- How does it relate to my principles?—Base your decisions on gospel principles. For example, if one of your guiding principles is honesty, then any decision you make has to be made in the spirit of honesty. If it’s not honest, then you don’t do it.
2. Timing is crucial.
- Don’t procrastinate key decisions—Take steps to reach your objectives in an orderly and timely way.
- Act from strength—Make key decisions when you are in an “up” mood. Be positive as you make choices.
- Sometimes the right decision is to do nothing—Recognize that every day is composed of “time.” Time is to be used wisely; therefore, anytime we do nothing, it becomes our decision to do nothing. Let us make sure such a decision is prudent.
3. Use reason.
- Get the facts—Collect all pertinent information first, and make sure of its accuracy. Make decisions calmly, not in haste or under duress, but in a reasoned, judicious manner. Franklin D. Richards counseled: “The Lord expects us to use our intelligence in making wise decisions of choice, and the willingness to learn is a wise choice.”
- Look at all the options—Study the pros and cons of a certain decision. Maximize the benefits in your choice. Then seek confirmation. George Eliot observed: “The strongest principle of growth lies in human choice.”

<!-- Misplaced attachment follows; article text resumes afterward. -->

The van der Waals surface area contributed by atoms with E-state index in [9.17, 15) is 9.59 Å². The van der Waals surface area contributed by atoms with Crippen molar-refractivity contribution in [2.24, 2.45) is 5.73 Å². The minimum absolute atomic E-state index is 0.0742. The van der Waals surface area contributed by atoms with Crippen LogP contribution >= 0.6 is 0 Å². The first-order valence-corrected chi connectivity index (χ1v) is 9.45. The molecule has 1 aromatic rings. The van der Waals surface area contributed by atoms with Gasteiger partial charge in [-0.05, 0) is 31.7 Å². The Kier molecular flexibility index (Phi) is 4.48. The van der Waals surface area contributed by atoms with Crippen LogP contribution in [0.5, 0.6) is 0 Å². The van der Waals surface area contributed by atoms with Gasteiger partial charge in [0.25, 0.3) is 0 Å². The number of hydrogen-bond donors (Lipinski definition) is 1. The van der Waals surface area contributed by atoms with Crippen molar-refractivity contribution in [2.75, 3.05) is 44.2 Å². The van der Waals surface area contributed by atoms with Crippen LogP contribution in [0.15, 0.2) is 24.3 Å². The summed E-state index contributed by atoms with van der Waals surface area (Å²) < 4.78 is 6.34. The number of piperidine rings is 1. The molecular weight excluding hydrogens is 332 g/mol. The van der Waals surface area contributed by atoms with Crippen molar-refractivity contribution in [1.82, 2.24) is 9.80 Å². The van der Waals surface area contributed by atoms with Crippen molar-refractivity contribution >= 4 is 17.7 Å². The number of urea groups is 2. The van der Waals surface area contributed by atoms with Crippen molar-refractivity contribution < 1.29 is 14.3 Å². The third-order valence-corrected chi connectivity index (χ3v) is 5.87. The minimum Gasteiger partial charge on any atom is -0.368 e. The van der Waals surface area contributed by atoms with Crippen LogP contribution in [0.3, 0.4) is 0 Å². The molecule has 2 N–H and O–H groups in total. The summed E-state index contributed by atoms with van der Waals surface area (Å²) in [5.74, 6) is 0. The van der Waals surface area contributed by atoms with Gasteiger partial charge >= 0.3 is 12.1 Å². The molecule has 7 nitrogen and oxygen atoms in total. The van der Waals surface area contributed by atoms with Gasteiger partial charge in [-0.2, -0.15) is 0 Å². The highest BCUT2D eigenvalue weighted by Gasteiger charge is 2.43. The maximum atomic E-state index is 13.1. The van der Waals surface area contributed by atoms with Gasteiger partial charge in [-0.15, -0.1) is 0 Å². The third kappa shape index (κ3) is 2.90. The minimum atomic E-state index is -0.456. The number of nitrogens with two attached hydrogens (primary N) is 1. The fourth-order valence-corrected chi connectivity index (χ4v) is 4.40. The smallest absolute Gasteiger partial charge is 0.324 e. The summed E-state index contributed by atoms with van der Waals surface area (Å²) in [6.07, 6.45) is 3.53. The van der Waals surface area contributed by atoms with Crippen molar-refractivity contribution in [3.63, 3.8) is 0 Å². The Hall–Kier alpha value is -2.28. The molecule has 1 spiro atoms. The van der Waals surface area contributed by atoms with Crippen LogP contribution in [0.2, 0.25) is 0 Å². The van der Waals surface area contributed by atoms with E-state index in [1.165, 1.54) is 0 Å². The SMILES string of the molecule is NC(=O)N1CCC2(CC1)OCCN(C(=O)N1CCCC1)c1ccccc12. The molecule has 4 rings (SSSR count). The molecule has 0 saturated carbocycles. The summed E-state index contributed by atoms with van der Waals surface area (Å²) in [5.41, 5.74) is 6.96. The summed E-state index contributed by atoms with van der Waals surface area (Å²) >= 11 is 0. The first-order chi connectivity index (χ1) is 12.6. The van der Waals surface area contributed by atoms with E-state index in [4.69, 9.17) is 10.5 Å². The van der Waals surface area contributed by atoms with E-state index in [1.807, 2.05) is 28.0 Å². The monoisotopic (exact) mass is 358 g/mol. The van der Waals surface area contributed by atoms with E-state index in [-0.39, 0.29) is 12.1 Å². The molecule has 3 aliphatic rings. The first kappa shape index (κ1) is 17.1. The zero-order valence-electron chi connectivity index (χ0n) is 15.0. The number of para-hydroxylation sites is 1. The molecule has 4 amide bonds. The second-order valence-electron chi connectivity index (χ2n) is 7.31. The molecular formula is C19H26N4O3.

4. Consider all the people involved.
- Weigh the consequences—Factor in how the decision will affect others. Understand the implications for the lives of all parties, now and in the future. Make sure the decisions are in the best interests of your children and loved ones.
- Get input—Confer with your circle of loved ones and associates beforehand. Always look ahead to the effects or the results of the decision. Will it bless people?
5. Have an action plan.
- Gather resources—First bring together the necessary resources. Make sure you can afford it. Don’t go unnecessarily into debt. Be sure you have all the adequate resources to back up your decision.
- Organize—Decisions usually trigger a process that must be managed over time. Set up a time-line, with periodic evaluations and the opportunity for mid-course corrections. Follow through. Will it truly be effective and not just efficient? Can it be measured? Can it be changed for the better if necessary? These questions can help temper our decisions as we strive to become as “wise as Solomon.”
- Be flexible—Make interim decisions that can be altered or adapted to new information.
Write below the outline a decision your family can make together. Help your family walk through the steps and make a decision as a group. If the group does not agree, talk about what methods can be used to come to an agreement. Remind them parents always have the final say when the choices can have important consequences or when there are factors such as finances to consider. However, try, during this activity, to select something that will not require parental choice unless the choices offered are completely inappropriate. If your children are young, offer three choices instead of unlimited options.
- Avoid unilateral action—Be careful in unilateral decision-making or autocratic leadership—It often becomes difficult afterwards to rally support. Counseling together gives unity and strength to the decision, with greater chance for success.